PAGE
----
Book review: “Eyes Wide Open:Looking for GOD in popular Culture”

Calvin College Professor William D. Romanowski’s book “Eyes Wide Open: Looking for GOD in popular Culture” is a very thought provoking book that challenges and provokes Christians to think about their impact and secular culture’s view and display of art and media. Some key issues discussed in this book that really interested me were faith and culture, using the arts for glorifying God, and the role of sex, violence, and materialism in the media forms we consume today.
First, the relationship of faith and culture is reviewed in reaction to Christian’s personal opinions that effect the way we live in regards to entertainment and the way that popular art conveys an experience of society. Christians often hold more conservative stances on what is appropriate for them to view or consume, but in Romanowski’s opinion believe that they are “personally immune. (31)” There is a possibility for harm to be done to a person with this attitude because they aren’t engaging critically with the piece of media as an artpiece.
Also, very little involvement in popular art is another problem for Christians. It seems that in order for it to be ok for a Christian to create art it must have a “Christian” stamp of approval (i.e. Christian label, publisher, etc.). This relates to culture in the way that

Popular artworks are a reflection of society insofar as they address contemporary issues and threat them in ways consistent with current perspectives, but the popular arts are never merely a reflection. (32)

As Christians, if all we want to do is tell things from our perspective no one will listen because often times our brands, labels, and “Jesus is my Homeboy” shirts we come off as critical and often insensitive to “real world” issues that popular media discuss such as sexuality, violence, and other moral issues.

Second, and most conveniently placed, is the topic of using the arts to glorify God. Through reading this book I had to ask myself some questions such as “can secular media be used to glorify God?”, “what should we take away from films that give certain perspectives of the world?”, and “how do we respond as Christians in our works of art?” Reviewing Bruce Springsteen’s music, Romanowski sees that many of his songs have themes that could be used to explain the human condition and the chance for new life. In order to see if secular media can be used to glorify God, Romanowski suggests,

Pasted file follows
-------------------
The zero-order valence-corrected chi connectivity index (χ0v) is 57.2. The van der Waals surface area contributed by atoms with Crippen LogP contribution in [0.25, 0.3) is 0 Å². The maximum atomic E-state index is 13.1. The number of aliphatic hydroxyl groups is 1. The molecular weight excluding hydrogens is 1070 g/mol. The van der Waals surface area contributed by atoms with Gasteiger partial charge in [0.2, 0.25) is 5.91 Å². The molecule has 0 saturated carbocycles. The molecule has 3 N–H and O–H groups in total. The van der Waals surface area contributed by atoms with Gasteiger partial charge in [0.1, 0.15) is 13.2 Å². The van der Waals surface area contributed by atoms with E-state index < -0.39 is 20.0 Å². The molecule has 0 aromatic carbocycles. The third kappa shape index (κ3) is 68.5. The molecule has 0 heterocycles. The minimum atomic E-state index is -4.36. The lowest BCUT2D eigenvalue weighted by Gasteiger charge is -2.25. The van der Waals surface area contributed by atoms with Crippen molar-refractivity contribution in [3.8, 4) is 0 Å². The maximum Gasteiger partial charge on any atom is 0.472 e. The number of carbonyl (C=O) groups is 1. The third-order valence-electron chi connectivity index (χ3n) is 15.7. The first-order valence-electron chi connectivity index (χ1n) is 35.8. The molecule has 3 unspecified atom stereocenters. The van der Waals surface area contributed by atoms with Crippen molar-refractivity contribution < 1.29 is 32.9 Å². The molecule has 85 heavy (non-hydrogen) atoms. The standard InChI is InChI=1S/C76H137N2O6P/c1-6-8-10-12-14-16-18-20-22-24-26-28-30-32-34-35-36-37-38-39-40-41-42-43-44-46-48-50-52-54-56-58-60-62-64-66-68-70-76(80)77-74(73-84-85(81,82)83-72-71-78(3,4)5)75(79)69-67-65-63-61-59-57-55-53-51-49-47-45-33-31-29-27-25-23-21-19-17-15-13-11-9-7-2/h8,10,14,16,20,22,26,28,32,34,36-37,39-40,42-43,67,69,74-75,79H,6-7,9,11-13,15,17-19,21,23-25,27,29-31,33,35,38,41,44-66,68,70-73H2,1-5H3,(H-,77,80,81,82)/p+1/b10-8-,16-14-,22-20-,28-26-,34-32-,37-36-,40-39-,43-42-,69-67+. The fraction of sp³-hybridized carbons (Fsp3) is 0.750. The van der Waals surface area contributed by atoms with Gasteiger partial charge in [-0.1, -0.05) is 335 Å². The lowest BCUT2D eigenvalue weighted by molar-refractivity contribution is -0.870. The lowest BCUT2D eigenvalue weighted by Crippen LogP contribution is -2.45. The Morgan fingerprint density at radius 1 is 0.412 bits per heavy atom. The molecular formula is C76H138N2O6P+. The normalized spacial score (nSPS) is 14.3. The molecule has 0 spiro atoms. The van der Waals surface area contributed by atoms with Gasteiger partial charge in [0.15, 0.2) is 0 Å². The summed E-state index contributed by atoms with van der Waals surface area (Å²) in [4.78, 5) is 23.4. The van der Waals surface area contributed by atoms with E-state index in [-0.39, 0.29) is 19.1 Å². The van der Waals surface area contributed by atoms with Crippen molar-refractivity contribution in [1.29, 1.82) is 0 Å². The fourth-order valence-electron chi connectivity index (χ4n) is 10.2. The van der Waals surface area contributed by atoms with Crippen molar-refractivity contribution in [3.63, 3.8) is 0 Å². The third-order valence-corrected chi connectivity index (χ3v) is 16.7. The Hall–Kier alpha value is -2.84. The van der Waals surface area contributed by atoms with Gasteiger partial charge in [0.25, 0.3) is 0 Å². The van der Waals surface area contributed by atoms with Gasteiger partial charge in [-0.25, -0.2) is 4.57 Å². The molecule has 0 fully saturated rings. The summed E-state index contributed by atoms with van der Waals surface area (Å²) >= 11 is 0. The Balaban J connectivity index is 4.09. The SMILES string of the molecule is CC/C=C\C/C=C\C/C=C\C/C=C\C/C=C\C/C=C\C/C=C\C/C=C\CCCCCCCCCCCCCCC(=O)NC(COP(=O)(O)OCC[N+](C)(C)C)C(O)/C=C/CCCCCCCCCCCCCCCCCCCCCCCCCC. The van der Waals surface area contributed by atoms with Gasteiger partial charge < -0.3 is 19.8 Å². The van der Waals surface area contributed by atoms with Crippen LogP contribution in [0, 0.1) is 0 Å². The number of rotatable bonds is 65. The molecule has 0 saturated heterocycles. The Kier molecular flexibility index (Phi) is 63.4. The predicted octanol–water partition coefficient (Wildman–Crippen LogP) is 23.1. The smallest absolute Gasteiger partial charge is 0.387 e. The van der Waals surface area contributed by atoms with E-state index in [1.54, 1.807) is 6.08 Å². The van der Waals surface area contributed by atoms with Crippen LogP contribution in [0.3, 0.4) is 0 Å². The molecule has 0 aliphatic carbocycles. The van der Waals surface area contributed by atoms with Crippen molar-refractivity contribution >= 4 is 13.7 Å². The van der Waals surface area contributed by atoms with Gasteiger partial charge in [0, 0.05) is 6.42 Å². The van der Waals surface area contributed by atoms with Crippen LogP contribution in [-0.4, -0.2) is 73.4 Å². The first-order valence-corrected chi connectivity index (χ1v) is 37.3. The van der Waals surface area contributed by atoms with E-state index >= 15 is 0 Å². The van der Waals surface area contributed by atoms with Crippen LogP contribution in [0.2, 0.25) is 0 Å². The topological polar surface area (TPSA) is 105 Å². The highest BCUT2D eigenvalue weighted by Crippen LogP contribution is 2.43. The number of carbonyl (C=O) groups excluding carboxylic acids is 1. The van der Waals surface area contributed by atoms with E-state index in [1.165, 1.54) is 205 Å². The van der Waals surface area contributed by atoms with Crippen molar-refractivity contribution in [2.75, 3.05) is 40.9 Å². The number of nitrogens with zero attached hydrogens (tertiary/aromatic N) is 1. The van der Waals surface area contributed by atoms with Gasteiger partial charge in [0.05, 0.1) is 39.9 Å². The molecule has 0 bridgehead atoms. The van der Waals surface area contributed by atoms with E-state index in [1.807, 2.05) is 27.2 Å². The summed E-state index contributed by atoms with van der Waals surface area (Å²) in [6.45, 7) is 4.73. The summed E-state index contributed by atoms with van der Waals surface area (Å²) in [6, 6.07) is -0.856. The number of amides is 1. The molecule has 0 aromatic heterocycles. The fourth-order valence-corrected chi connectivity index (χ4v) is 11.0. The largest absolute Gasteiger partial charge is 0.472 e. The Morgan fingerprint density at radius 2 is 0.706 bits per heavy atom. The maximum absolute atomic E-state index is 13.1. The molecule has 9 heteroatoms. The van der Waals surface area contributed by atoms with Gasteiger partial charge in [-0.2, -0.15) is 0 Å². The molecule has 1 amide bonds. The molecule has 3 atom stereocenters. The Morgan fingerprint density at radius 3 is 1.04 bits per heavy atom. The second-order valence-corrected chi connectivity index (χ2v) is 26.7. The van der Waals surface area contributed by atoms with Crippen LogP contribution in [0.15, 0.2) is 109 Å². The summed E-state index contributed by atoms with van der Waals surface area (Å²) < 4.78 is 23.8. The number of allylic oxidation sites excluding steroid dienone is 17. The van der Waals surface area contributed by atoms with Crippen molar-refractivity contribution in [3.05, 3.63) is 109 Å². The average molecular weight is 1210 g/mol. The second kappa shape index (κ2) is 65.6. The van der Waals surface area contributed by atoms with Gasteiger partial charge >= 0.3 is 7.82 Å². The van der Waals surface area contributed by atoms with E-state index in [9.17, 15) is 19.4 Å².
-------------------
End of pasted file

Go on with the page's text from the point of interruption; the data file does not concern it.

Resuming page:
Faith should serve as the context for artistic engagement; it is not the subject matter that makes a popular artwork Christian but the perspective that is brought to bear on the subject. (93)

I believe that this can also be the way that we examine films. I liked the quote from Maxim Magazine at the beginning of chapter six because I think that it states the way a lot of people feel about Christian art:

“In a reader survey by a magazine geared toward 18-to-34-year-old men, seventy-five percent said they would rather kill themselves with a steak knife than watch an episode of Touched by an Angel.”

Unfortunately, I would have to include myself in that statistic because that show, like many other Christian form of media, seek to be a sanitized version of secular shows. My response would be that as Christians we shouldn’t always be concerned about the label, but we should seek the intent, and then respond to it creatively or just be creative for the sake of showing how God has uniquely gifted us.

Third, an issue that is very pressing in our society is the role of sex, violence, and materialism. Before we become critical of the secular world we need to acknowledge that the Bible is full of narratives that include pre-marital sex, incest, rape, adultery, murder, war, genocide, selfishness, greed, and extortion in their record of history. These issues need to be addressed because we face these same exact issues in our world today. There is porn, rape in the Congo, genocide in Sudan, corporate scandals, and devastation that is a reality of the society that we live in. With God on our side and a biblical mindset I believe that Christians can use media to influence people’s thoughts and opinions about these critical issues. Maybe if that happens then Hollywood can continue to capture these issues but in a more responsible and honest way.

In conclusion, I really enjoyed “Eyes Wide Open” by William D. Romanowski. This book made me think critically about the media that I consume, the way that I create media as a believer, and what can be done in the media to present sex, violence, and materialism in a more responsible, honest way, and when possible, a godly more biblical way.

Check it out at Amazon:

4 thoughts on “Book review: “Eyes Wide Open:Looking for GOD in popular Culture”

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